The Australian dollar closes at multi-year lows ahead of today's key jobs report

Matt Cardy/Getty ImagesNo signs of a bottom yet.
  • The Australian dollar fell against most major crosses again on Wednesday.
  • The AUD/USD closed at the lowest level since January 2016.
  • Weak Chinese and Australian economic data contributed to the AUD’s slide.
  • Australia’s April jobs report will be released on Thursday. It’s now the most important domestic data release when it comes to the outlook for RBA policy rates.

The Australian dollar continues to slide, closing at fresh multi-month lows against the greenback on Wednesday.

Here’s the scoreboard at 7am AEST on Thursday.

AUD/USD 0.6927 , -0.0014 , -0.20%
AUD/JPY 75.9 , -0.17 , -0.22%
AUD/CNH 4.7811 , -0.0101 , -0.21%
AUD/EUR 0.6181 , -0.0008 , -0.13%
AUD/GBP 0.5392 , 0.0015 , 0.28%
AUD/NZD 1.0551 , -0.0001 , -0.01%
AUD/CAD 0.9308 , -0.0041 , -0.44%

In what’s fast becoming a familiar theme, the Aussie weakened against all major crosses except the British pound during the session, failing to garner any support despite a further modest improvement in investor risk appetite.

The AUD/USD lost ground throughout Asian and European trade, eventually bottoming out at .6915 before rebounding modestly towards the close.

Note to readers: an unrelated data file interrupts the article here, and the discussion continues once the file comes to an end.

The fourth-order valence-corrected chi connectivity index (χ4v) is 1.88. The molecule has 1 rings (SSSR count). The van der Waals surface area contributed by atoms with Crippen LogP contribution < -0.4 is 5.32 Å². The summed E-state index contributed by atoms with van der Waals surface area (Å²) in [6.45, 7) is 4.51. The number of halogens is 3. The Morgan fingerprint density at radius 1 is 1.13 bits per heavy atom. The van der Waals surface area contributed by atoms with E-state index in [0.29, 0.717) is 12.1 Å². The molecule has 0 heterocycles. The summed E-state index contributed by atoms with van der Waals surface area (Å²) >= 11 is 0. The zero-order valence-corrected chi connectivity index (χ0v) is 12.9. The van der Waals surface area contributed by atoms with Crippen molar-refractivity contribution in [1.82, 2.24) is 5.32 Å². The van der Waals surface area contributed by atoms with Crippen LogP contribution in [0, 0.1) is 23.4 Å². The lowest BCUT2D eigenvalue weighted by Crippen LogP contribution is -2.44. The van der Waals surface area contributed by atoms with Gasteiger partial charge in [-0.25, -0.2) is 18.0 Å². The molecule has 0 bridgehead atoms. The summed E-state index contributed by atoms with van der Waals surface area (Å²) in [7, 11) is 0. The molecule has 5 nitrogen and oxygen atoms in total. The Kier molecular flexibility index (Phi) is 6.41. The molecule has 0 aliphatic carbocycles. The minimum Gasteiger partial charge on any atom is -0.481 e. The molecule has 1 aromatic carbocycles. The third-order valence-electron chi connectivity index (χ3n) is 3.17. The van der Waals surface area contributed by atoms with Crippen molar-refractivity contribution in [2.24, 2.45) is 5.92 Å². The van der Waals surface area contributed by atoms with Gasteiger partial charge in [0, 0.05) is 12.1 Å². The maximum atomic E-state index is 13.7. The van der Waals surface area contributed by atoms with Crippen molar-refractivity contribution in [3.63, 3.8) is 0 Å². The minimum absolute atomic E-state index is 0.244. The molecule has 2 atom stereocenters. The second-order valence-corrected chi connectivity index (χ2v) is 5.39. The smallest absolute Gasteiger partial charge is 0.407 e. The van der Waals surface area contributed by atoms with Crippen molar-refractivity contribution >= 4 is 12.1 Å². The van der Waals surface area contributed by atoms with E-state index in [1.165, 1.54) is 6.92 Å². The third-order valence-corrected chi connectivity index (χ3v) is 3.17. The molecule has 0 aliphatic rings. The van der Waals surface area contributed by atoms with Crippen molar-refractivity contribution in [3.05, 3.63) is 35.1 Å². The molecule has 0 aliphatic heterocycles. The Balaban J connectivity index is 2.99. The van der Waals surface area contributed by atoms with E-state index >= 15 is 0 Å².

At .6927, the AUD/USD closed at the lowest level since January 20, 2016.

The release of weak Australian and Chinese economic data ensured the Aussie remained under pressure.

Not even speculation over additional Chinese stimulus, weak US economic data nor signs of easing trade tensions between the US and EU were enough to reverse the Aussie’s earlier losses.

“The line of least resistance for the AUD remains down,” said David de Garis, economist at the National Australia Bank.

Investing.comAUD/USD Hourly Chart

Turning to Thursday’s trading, the main event in Asia, at least outside any trade headlines or tweets, will be the release of Australia’s April jobs report at 11.30am AEST.

Given the RBA believes that only a further improvement in labour market conditions will likely be enough to bring underlying inflation back to the bottom of its 2-3% target range, this report is now the most important data release in Australia when it comes the outlook for official interest rate settings.

Markets are looking for an increase in employment of 15,000, leaving the unemployment rate steady at 5%.

This 10-second guide has more on what to look out for in this key report.

Outside of Australia, Chinese new home price data for April is the only other major reelase in Asia. It’ll arrive at the same time as the Aussie jobs report.

Later in the session, Eurozone trade, Italian CPI along with building permits, housing starts, jobless claims and the Philadelphia Fed manufacturing survey are the main highlights in Europe and North America.

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